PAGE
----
“I’m just not sure we have a Council in place that will ask the appropriate questions,” Washington said. “I think right now we have two camps; one that says yes to everything and one that says no to everything.”
Wood is also against the Red Cedar sale because she doesn’t “support selling green space.”
The last ballot proposal asks voters to decide if a charter commission of nine members should review the City Charter. A charter provision requires that the question is asked every 12 years to determine if the public wants revisions, said Chris Swope, Lansing city clerk.
While this may be the proper time to ask the question, Swope does not think it’s the best time to revise.
“I think our charter works well,” Swope said.
If the proposal passes, voters would have to elect a committee to review the charter, according to Swope. Most likely, this election would be held with the Republican presidential primary early next year, reducing some of the cost.
Committee members and their support staff also receive a salary, which is determined by the City Council, Swope said. Council can decide that members receive no pay; however, an attorney would likely be needed to make sure that any changes are legal under Michigan law and the city pays for legal fees.
Any revised charter also needs to be put on a ballot and voted on before it can be used, Swope said. The commission is allowed to present up to three revisions for approval, which could mean up to three special elections.
In Swope’s opinion, there is not enough wrong with the charter to warrant a complete rewrite. Provisions, such as the number of times City Council meets a year, can be changed with an amendment, saving time and money.
“I think it’s probably not going to get a lot of attention so I hope people understand what the possible ramifications are and vote against it,” Swope said.
Stewart, Martinez and Wood were against the proposal but Robinson, Neuner and Washington said they were open to the idea of reviewing the charter.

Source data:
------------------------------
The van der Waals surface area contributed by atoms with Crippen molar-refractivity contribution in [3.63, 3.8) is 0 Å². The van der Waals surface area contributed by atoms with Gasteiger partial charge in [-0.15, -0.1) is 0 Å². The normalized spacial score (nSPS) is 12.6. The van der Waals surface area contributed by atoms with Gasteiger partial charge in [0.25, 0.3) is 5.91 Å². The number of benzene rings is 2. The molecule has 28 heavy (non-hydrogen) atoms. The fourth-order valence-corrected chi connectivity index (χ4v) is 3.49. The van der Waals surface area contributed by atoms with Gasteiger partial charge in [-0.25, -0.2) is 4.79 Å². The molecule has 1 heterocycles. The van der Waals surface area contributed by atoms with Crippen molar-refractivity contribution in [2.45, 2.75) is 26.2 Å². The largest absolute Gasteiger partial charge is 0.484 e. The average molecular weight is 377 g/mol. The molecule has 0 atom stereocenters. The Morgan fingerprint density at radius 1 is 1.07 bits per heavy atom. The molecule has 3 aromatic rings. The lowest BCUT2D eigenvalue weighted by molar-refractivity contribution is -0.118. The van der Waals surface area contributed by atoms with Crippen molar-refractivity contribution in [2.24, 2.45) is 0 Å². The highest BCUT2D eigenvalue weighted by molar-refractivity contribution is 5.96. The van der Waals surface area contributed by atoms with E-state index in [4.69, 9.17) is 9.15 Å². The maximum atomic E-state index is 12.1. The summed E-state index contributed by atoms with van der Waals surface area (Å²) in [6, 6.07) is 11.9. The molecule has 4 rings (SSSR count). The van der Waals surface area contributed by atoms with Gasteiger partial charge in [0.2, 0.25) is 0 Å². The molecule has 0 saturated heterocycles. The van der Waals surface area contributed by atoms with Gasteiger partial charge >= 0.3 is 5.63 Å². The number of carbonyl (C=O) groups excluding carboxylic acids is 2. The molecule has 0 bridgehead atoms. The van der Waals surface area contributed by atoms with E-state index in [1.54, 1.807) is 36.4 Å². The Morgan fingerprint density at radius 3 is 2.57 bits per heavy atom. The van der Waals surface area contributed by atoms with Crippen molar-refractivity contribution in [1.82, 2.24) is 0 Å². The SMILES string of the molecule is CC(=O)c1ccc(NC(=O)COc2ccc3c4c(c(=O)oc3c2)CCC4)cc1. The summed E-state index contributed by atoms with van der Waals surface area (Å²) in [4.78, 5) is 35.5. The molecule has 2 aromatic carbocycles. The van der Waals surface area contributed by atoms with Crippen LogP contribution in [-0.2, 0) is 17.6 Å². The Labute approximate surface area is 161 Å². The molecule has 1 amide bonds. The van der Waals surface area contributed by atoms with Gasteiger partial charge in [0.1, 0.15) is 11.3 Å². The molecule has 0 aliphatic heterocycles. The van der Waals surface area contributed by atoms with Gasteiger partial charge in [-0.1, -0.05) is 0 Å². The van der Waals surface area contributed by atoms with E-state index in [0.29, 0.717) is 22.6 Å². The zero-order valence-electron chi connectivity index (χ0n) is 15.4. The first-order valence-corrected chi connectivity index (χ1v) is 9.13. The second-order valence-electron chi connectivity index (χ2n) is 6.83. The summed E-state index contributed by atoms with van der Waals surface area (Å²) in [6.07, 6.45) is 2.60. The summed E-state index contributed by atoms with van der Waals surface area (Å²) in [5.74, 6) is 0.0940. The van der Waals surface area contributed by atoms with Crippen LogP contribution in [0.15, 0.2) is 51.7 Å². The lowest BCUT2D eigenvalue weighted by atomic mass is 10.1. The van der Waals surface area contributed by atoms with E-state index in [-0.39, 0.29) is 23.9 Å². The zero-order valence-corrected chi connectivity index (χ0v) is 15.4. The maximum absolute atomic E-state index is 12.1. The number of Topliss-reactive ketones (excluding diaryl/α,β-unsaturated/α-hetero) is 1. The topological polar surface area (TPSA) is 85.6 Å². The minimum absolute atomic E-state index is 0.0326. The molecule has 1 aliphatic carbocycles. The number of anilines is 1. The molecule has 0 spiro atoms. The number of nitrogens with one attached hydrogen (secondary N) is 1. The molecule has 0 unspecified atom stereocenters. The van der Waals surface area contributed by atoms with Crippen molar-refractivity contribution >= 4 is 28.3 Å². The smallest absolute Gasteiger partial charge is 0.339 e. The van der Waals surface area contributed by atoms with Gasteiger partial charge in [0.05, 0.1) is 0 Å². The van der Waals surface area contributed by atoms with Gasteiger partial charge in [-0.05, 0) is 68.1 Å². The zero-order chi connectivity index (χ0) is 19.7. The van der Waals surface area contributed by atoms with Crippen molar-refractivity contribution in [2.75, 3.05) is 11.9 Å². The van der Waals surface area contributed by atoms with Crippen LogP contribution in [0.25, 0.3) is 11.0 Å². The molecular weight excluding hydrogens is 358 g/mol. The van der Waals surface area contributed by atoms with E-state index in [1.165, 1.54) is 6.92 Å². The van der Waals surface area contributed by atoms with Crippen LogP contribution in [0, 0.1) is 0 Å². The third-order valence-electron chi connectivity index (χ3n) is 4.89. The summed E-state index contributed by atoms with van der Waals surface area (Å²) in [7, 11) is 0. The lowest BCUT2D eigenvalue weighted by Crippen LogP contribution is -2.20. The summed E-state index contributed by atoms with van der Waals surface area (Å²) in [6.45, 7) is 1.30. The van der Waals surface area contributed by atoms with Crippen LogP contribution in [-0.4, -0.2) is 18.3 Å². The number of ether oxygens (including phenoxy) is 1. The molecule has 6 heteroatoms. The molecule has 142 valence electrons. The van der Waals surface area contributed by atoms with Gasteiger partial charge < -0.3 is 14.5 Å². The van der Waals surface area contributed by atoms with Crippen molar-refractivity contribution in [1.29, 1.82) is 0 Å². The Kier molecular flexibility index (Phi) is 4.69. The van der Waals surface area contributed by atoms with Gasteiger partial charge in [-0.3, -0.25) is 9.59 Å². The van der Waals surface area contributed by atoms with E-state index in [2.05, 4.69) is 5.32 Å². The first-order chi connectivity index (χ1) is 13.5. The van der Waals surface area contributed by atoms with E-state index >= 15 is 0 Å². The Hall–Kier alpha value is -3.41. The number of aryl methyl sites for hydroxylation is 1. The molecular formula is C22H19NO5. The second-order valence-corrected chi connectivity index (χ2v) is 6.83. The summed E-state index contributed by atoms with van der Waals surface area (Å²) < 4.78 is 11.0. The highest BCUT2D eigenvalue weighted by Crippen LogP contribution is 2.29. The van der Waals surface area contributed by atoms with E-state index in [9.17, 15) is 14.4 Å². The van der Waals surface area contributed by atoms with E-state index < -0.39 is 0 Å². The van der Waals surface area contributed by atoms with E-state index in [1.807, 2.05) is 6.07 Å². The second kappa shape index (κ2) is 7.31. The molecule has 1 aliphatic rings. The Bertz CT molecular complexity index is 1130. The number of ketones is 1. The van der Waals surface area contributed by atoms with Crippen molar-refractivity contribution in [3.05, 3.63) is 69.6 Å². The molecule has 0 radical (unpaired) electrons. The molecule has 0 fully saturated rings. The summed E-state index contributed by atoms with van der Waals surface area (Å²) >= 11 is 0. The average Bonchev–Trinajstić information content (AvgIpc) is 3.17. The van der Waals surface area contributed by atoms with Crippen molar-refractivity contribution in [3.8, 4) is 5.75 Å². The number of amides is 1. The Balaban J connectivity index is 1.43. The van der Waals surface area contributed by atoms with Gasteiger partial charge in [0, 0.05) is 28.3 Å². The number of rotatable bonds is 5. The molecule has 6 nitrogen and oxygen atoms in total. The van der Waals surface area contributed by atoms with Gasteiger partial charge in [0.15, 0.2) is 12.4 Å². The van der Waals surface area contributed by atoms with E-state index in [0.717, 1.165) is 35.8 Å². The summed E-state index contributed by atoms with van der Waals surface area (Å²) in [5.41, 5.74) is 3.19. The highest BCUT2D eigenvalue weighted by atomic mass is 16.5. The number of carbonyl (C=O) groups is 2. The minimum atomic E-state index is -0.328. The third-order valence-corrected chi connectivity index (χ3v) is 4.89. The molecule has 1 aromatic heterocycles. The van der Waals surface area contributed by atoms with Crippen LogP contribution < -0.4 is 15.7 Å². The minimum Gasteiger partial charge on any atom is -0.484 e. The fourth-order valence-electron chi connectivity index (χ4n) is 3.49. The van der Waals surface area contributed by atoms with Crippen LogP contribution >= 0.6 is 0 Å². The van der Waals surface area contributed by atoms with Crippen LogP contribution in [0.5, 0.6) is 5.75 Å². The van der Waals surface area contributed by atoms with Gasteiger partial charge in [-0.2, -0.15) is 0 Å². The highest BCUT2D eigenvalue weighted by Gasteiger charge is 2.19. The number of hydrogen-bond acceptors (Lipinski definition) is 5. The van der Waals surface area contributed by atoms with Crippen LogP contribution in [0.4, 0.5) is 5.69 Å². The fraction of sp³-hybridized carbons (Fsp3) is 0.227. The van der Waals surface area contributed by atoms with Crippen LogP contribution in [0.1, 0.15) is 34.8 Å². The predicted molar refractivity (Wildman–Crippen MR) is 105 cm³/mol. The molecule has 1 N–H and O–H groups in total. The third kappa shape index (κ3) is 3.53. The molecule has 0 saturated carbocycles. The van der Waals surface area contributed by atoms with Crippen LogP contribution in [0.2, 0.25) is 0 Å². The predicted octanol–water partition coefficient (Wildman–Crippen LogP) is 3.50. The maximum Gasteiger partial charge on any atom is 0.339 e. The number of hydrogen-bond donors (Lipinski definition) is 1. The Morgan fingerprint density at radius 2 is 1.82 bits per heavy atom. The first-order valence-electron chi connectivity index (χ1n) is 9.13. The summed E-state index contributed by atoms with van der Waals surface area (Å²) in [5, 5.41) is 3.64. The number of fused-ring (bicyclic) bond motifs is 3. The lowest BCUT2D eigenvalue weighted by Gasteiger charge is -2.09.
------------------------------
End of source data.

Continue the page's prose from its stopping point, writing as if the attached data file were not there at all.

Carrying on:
Washington especially wants to look at increasing the number of wards in Lansing because constituents cannot be adequately represented with the wards as large as they are, she said.
Calls to Quinney and Jason Wilkes, who is running against Robinson, concerning the ballot proposals were not returned.
In addition to the proposals, Lansing voters will pick two At-Large City Council members, one First Ward City Council member, one Third Ward member and three Board of Education members.
The First Ward race, between Washington and Martinez, appears to be close, observers say. While Martinez has experience in public service as a former Ingham County commissioner and state representative, Disano predicts that Washington will win.
“The thing with Washington is she has the one thing that is very valuable in politics, and that’s ‘new,’” Disano said. “That’s a very dangerous thing for a person who’s been in office.”
Washington said she was “very pleased” about how her campaign was doing. She said she’s received a more positive response now than in the primary, though she was not expecting the race to be as close as it is.
“I’m absolutely thrilled,” she said. “I think that speaks a lot for what I stand for.”
Martinez said she was not surprised about the close race and intends to keep knocking on doors and promoting her campaign.
“We will just both keep working,” she said.